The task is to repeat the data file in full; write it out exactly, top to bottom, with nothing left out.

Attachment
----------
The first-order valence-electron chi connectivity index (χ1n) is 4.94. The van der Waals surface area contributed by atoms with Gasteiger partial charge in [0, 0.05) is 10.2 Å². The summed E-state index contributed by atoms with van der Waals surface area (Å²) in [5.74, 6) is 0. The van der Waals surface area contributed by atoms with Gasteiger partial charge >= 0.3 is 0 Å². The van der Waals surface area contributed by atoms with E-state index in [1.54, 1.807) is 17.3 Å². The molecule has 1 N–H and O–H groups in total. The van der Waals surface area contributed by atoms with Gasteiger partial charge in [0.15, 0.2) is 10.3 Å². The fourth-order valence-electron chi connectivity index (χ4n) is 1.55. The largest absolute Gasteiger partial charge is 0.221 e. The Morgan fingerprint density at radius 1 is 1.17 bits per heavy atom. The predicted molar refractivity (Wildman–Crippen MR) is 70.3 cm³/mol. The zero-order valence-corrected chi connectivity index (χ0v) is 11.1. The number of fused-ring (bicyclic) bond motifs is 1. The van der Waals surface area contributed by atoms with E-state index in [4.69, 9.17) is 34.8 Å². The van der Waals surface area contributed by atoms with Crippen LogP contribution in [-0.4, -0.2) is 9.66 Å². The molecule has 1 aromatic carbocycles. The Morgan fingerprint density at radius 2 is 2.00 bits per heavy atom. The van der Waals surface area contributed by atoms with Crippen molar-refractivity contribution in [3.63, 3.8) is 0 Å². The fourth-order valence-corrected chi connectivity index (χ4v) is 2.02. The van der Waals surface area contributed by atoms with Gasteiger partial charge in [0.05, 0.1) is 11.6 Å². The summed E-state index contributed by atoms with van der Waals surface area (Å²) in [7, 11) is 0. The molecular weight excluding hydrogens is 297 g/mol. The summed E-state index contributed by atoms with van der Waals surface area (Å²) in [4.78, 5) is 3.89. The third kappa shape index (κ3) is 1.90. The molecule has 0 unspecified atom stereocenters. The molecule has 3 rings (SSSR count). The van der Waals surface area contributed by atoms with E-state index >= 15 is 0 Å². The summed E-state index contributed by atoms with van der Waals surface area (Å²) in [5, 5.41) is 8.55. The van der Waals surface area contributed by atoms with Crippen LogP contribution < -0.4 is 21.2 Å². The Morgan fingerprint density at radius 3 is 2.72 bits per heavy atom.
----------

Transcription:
The first-order valence-electron chi connectivity index (χ1n) is 4.94. The van der Waals surface area contributed by atoms with Gasteiger partial charge in [0, 0.05) is 10.2 Å². The summed E-state index contributed by atoms with van der Waals surface area (Å²) in [5.74, 6) is 0. The van der Waals surface area contributed by atoms with Gasteiger partial charge >= 0.3 is 0 Å². The van der Waals surface area contributed by atoms with E-state index in [1.54, 1.807) is 17.3 Å². The molecule has 1 N–H and O–H groups in total. The van der Waals surface area contributed by atoms with Gasteiger partial charge in [0.15, 0.2) is 10.3 Å². The fourth-order valence-electron chi connectivity index (χ4n) is 1.55. The largest absolute Gasteiger partial charge is 0.221 e. The Morgan fingerprint density at radius 1 is 1.17 bits per heavy atom. The predicted molar refractivity (Wildman–Crippen MR) is 70.3 cm³/mol. The zero-order valence-corrected chi connectivity index (χ0v) is 11.1. The number of fused-ring (bicyclic) bond motifs is 1. The van der Waals surface area contributed by atoms with E-state index in [4.69, 9.17) is 34.8 Å². The van der Waals surface area contributed by atoms with Crippen LogP contribution in [-0.4, -0.2) is 9.66 Å². The molecule has 1 aromatic carbocycles. The Morgan fingerprint density at radius 2 is 2.00 bits per heavy atom. The van der Waals surface area contributed by atoms with Crippen molar-refractivity contribution in [3.63, 3.8) is 0 Å². The fourth-order valence-corrected chi connectivity index (χ4v) is 2.02. The van der Waals surface area contributed by atoms with Gasteiger partial charge in [0.05, 0.1) is 11.6 Å². The summed E-state index contributed by atoms with van der Waals surface area (Å²) in [7, 11) is 0. The molecular weight excluding hydrogens is 297 g/mol. The summed E-state index contributed by atoms with van der Waals surface area (Å²) in [4.78, 5) is 3.89. The third kappa shape index (κ3) is 1.90. The molecule has 0 unspecified atom stereocenters. The molecule has 3 rings (SSSR count). The van der Waals surface area contributed by atoms with E-state index >= 15 is 0 Å². The summed E-state index contributed by atoms with van der Waals surface area (Å²) in [5, 5.41) is 8.55. The van der Waals surface area contributed by atoms with Crippen LogP contribution < -0.4 is 21.2 Å². The Morgan fingerprint density at radius 3 is 2.72 bits per heavy atom.